Feds approve Kenosha casino proposal; Walker to have final say



The Menominee Nation today received federal approval for its Kenosha casino proposal, a project spokesman said.

Evan Zeppos confirmed that tribal Chairman Craig Corn has received written confirmation of the Bureau of Indian Affairs’ approval.

That kicks the project to Gov. Scott Walker, who has the ultimate authority to approve or deny it.

Walker, in a prepared statement, said he will evaluate the application using the criteria that he has laid out previously: Namely, that the project results in no new net gaming in the state, has community support and there is consensus among the state’s 11 tribes.

Corn celebrated the long-anticipated federal ruling.

“The federal decision tees up 3,300-plus new, good-paying jobs for Wisconsin; more than $35 million in new state revenue annually; more than $19 million in new annual revenue for local governments and schools; and an economically self-sufficient future for a very poor Wisconsin tribe,” Corn said in a prepared statement.

The current iteration of the project has been in the works since 2004, when 56 percent of Kenosha County voters favored it in a nonbinding referendum.

The $800 million proposal calls for a series of phases that, when built out fully, would include 3,100 slot machines, 75 blackjack tables, a 5,000-square-foot entertainment venue, a 400-room hotel, a conference center and nearly 50,000 square feet of retail space.

All of this would be built on the former site of Dairyland Greyhound Park, which has been shuttered since racing ended in December 2009.

State Sen. Robert Wirch, D-Somers, a longtime proponent of the casino, said he was thrilled to learn of today’s decision.

“If approved, this is an $800 million project that’s going to create thousands of jobs in southeastern Wisconsin, and this is a great day for job seekers in our area,” Wirch said. “I walk the neighborhoods and I see all the people out there that are either unemployed or underemployed, and this could be just a bonanza of jobs.”

Walker’s approval is not a sure thing, however.

The governor has said his rulings on any off-reservation casino applications that cross his desk would be dependent on whether there is a consensus among the state’s 11 tribes. That’s a long shot for the Menominee, as the Forest County Potawatomi — operators of an off-reservation casino in Milwaukee — have been vocal opponents of the Kenosha proposal.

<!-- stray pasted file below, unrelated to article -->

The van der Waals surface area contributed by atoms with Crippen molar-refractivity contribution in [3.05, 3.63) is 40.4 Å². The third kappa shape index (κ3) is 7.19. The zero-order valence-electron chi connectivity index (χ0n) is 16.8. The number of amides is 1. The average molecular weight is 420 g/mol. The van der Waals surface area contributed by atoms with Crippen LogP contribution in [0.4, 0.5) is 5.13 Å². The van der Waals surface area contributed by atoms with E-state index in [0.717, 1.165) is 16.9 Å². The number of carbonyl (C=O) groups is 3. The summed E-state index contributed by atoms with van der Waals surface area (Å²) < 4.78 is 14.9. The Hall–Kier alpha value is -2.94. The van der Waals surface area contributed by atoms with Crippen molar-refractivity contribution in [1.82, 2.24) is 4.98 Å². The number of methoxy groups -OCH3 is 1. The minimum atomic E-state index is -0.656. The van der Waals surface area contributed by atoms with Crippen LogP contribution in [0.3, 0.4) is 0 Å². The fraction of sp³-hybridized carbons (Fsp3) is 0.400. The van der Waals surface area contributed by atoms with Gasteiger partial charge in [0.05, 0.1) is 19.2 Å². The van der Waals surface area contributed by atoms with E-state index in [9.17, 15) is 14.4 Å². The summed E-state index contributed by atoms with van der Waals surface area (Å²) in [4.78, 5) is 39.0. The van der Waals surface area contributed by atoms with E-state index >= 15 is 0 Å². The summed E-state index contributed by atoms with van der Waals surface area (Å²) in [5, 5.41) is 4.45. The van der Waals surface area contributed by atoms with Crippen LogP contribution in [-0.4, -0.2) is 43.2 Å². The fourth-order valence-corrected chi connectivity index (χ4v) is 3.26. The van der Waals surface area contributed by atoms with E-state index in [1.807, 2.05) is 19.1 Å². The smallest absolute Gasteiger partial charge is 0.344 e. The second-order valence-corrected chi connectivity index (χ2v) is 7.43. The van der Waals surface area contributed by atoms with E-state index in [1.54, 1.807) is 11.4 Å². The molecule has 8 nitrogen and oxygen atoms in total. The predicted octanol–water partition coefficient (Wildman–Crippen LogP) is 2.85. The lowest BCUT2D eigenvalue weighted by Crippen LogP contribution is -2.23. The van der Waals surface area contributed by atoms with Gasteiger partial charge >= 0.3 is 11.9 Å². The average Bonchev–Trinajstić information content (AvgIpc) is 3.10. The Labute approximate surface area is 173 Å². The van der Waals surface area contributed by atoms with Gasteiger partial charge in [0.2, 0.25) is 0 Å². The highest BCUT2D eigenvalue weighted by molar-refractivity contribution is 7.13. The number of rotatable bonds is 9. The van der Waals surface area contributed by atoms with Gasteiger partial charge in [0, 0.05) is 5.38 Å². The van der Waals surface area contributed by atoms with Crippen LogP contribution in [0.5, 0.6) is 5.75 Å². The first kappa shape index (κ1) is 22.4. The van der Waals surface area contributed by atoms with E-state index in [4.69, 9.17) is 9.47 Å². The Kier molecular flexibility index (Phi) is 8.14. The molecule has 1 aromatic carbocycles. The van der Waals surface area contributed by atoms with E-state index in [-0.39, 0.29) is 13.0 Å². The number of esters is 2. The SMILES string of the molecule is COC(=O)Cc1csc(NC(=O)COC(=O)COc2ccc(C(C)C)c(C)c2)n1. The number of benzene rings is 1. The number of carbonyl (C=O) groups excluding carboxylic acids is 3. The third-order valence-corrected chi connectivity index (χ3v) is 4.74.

“The Forest County Potawatomi Community remains steadfast in opposition to this Kenosha casino application,” Jeff Crawford, Potawatomi attorney general, said in a statement released this afternoon. “Kenosha is squarely within federally recognized ceded territory of the Potawatomi. In addition, this Kenosha casino application has been plagued with scandal and controversy and will result in sending tens of millions to out-of-state interests at the expense of Milwaukee. We will likely protect our rights through litigation should it come to that.”

The Menominee, in Corn’s statement, made an appeal to Walker’s past campaign promises — in particular, the governor’s overtures about job creation.

“Gov. Walker’s approval will push Wisconsin closer to his goal of 250,000 new jobs, promote free-market competition and consumer choice and demonstrate the Badger State is open for business,” Corn said.

Walker said he will move forward with a 60-day comment-gathering period for the tribes.

“My administration will begin reaching out to tribal representatives ahead of the beginning of the comment period to ensure all of the tribes have the opportunity to provide feedback,” Walker’s statement said.

Menominee officials are expected to comment further at a news conference in Milwaukee this evening.


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